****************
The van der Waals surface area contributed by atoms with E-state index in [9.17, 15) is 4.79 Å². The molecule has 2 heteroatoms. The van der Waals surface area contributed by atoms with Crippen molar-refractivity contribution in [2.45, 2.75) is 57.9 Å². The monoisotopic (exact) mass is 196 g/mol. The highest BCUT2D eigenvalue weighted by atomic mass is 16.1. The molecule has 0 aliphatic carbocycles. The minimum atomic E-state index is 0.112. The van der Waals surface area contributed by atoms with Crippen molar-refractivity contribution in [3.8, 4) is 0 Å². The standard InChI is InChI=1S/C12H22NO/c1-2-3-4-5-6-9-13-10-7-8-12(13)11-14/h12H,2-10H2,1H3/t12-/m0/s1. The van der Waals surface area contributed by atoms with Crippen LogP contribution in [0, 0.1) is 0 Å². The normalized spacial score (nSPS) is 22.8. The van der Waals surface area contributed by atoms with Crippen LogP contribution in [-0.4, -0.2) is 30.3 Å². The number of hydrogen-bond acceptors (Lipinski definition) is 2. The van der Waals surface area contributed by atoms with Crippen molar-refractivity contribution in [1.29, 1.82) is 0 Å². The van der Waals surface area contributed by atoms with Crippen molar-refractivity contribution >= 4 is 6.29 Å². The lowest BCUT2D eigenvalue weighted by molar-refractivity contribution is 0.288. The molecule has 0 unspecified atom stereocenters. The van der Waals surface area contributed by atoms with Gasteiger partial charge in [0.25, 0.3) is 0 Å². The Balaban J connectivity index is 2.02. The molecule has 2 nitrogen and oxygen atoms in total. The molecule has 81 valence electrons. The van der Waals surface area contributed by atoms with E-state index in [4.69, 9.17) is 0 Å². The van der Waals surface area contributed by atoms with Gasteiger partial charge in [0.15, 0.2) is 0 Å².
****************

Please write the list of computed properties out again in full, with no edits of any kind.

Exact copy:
The van der Waals surface area contributed by atoms with E-state index in [9.17, 15) is 4.79 Å². The molecule has 2 heteroatoms. The van der Waals surface area contributed by atoms with Crippen molar-refractivity contribution in [2.45, 2.75) is 57.9 Å². The monoisotopic (exact) mass is 196 g/mol. The highest BCUT2D eigenvalue weighted by atomic mass is 16.1. The molecule has 0 aliphatic carbocycles. The minimum atomic E-state index is 0.112. The van der Waals surface area contributed by atoms with Crippen molar-refractivity contribution in [3.8, 4) is 0 Å². The standard InChI is InChI=1S/C12H22NO/c1-2-3-4-5-6-9-13-10-7-8-12(13)11-14/h12H,2-10H2,1H3/t12-/m0/s1. The van der Waals surface area contributed by atoms with Crippen LogP contribution in [0, 0.1) is 0 Å². The normalized spacial score (nSPS) is 22.8. The van der Waals surface area contributed by atoms with Crippen LogP contribution in [-0.4, -0.2) is 30.3 Å². The number of hydrogen-bond acceptors (Lipinski definition) is 2. The van der Waals surface area contributed by atoms with Crippen molar-refractivity contribution in [1.29, 1.82) is 0 Å². The van der Waals surface area contributed by atoms with Crippen molar-refractivity contribution >= 4 is 6.29 Å². The lowest BCUT2D eigenvalue weighted by molar-refractivity contribution is 0.288. The molecule has 0 unspecified atom stereocenters. The van der Waals surface area contributed by atoms with Gasteiger partial charge in [0.25, 0.3) is 0 Å². The Balaban J connectivity index is 2.02. The molecule has 2 nitrogen and oxygen atoms in total. The molecule has 81 valence electrons. The van der Waals surface area contributed by atoms with E-state index in [4.69, 9.17) is 0 Å². The van der Waals surface area contributed by atoms with Gasteiger partial charge in [0.15, 0.2) is 0 Å².